Treatment of Cryptosporidiosis

The Centers for Disease Control is an expert resource for standards of care.  CDC’s treatment recommendation for Crypto is, “Nitazoxanide,  an FDA-approved treatment of diarrhea caused by Cryptosporidium in people with healthy immune systems and is available by prescription. Consult with your health care provider for more information. Most people who have healthy immune systems will recover without treatment. Diarrhea can be managed by drinking plenty of fluids to prevent dehydration. Young children and pregnant women may be more susceptible to dehydration. Rapid loss of fluids from diarrhea may be especially life threatening to babies. Therefore, parents should talk to their health care provider about fluid replacement therapy options for infants. Anti-diarrheal medicine may help slow down diarrhea, but a health care provider should be consulted before such medicine is taken.

People who are in poor health or who have weakened immune systems are at higher risk for more severe and more prolonged illness. The effectiveness of nitazoxanide in immunosuppressed individuals is unclear. HIV-positive individuals who suspect they have Crypto should contact their health care provider. For persons with AIDS, anti-retroviral therapy that improves immune status will also decrease or eliminate symptoms of Crypto. However, even if symptoms disappear, cryptosporidiosis is often not curable and the symptoms may return if the immune status worsens.” (Bold and underscore emphasis by Depart Smart.)

Cryptosporidiosis (Giardia) Prevention


Avoiding crypto infections from swimming pools is intuitively simple—don’t swim in pools!   However, since this recommendation will most likely NOT be followed by most, the second most effective method is not to allow swimming pool water to enter your body, such as keeping your head above water.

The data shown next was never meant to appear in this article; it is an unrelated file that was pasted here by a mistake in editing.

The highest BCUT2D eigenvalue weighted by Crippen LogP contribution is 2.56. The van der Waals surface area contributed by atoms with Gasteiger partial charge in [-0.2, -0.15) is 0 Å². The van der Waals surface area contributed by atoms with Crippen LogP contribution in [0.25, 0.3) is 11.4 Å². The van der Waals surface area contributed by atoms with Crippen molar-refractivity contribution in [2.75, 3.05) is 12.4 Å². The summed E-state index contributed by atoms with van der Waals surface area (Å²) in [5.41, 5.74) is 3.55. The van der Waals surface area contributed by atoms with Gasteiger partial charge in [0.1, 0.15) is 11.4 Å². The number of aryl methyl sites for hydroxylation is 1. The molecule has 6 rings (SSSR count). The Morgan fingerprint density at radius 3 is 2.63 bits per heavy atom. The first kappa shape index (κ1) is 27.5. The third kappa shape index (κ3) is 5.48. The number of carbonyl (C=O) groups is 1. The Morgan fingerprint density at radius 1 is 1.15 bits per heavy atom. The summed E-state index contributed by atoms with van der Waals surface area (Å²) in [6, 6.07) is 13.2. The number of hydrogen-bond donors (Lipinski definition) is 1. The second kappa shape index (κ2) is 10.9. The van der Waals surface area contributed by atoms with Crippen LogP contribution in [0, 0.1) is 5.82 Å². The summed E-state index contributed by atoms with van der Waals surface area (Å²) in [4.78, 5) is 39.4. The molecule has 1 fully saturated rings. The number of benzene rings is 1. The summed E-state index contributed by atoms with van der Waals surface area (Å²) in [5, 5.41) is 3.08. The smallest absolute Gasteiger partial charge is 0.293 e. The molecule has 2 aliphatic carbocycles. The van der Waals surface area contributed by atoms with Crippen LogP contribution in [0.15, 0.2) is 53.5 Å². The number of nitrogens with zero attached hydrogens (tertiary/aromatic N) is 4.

Other less effective recommendations include,

  • Check to see that the water is crystal clear.  If water appears cloudy or green, don’t go swimming.
  • Consider wearing goggles or a face mask, ear plugs and a bathing cap.
  • Don’t go swimming unless you are certain that the pool and its chemistry is regularly maintained.  Ask the proprietor when the pool’s chemistry was last checked.   If more than 24 hours, don’t swim in the pool.
  • Don’t swim in pools where bathers can swim in clothing—clothing is a source of water contamination.
  • Think twice about swimming in pools where bathers are not required to shower first.
  • Don’t go swimming following a major rain event.  Rain water dilutes pool chemistry.

Finally, after leaving the pool, soap thoroughly and then rinse thoroughly in fresh water.

Crypto is highly contagious you should avoid contact with feces of infected individuals. The CDC advises extra precautions during intercourse.

Thank you, Dr. Fletemeyer, Depart Smart Safety Adviser.

Sheryl Hill, Depart Smart Founder, and her team of travel and tourism safety and security specialists and volunteers have devoted the past ten years to improve travel and tourism consumer protections and provide thoughtful tools and education to empower people, especially students and families, to Depart Smart for the world with an Action Plan.  You can get your Action Plan so you know how to identify and avoid threats, get help and home at TravelHEROES.org. Make Travel Safety a priority on your next worldwide adventure.